Saturday, December 01, 2007

Repeal The Second Amendment?

Yesterday the editorial staff of The Harvard Crimson, the Harvard University student newspaper, called for the repeal of the Second Amendment. While I will leave it to others to dismantle their poorly constructed argument I would like to point out the sweeping and sad historical illiteracy on display here.

This is the first sentence of the editorial:

“Written in an age in which minutemen rose to dress and fight at a moment’s notice, the Second Amendment was no doubt motivated by a young nation’s concern for its own safety and stability.”

And here is a history lesson from of Rand Simberg:

“The most key motivation was the very recent memory of the battle that set off the war, in Lexington and Concord.

What set off that battle? The British troops had marched from Boston toward Concord (as Paul Revere was riding through the countryside rousing the citizenry) to seize the armory and confiscate the weapons stored there. Had the militia (i.e., able-bodied men in the area) not had their own, they would have had nothing with which to fight them, had the British troops actually been able to carry out their orders.

That's why the Founders thought it important that people have a right to keep and bear arms. The Second Amendment is a last-ditch insurance policy against a tyrannical government, something of which the sophomores in Cambridge (not very far from either Lexington, or Concord, and the location of one of the ancillary battles) are apparently incapable of conceiving. Or if they do, they probably imagine that it's the Bush administration.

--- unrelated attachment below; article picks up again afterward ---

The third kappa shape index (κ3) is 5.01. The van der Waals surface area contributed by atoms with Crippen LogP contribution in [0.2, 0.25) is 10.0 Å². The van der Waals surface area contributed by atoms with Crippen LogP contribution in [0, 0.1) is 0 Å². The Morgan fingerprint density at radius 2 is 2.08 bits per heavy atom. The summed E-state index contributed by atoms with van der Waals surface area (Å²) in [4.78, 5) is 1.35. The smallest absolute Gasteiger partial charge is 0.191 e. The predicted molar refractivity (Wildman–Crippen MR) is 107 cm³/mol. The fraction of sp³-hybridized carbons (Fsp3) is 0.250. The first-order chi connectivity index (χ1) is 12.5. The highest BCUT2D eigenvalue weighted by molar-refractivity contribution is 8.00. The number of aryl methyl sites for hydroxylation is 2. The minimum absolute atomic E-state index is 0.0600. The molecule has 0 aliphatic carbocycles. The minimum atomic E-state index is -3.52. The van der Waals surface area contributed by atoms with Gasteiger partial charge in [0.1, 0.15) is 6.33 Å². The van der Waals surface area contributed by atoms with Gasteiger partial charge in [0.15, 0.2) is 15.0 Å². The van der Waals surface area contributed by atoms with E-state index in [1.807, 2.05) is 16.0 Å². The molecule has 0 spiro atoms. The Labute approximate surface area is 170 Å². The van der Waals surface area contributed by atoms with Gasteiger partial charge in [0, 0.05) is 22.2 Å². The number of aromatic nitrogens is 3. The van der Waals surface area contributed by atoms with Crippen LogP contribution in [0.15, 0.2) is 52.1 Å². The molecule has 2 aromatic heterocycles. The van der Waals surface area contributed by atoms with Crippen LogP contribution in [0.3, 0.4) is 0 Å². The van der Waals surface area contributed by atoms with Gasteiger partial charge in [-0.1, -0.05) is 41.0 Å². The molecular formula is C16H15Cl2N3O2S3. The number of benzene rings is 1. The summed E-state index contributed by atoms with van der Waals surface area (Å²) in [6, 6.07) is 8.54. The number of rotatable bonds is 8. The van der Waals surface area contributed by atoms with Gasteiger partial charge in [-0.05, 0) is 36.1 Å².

The more I think about it, the more appalling it is that Harvard students could be so ignorant of American history, not just because it's supposedly such an elite institution, but because that particular bit of American history took place almost literally in their own back yard, as the British retreated to Cambridge (where Harvard was, as it is today). And afterward, Gage attempted to confiscate all the private weapons of the citizens of Boston.

What does this say about the state of American higher education today?

I wonder if anyone involved in that editorial could even describe the circumstances of the battle that kicked off the revolution?

It just occurs to me that, given their ignorance of history, the sophomores may defend their editorial on the basis that the "Americans" were rising up against a foreign government, thus making their point about the amendment being for the defense of "America" and is thus no longer needed, since America now has the most formidable armed forces in the history of the world.

Of course, they were doing no such thing. The "Americans" were British citizens (even though they couldn't vote and had no members of Parliament, but were taxed nonetheless--remember "No taxation without representation"?) rising up against their own government. "Americans" as we understand them today did not exist in 1775. Again, that thought too was very fresh in the Founders' minds.”

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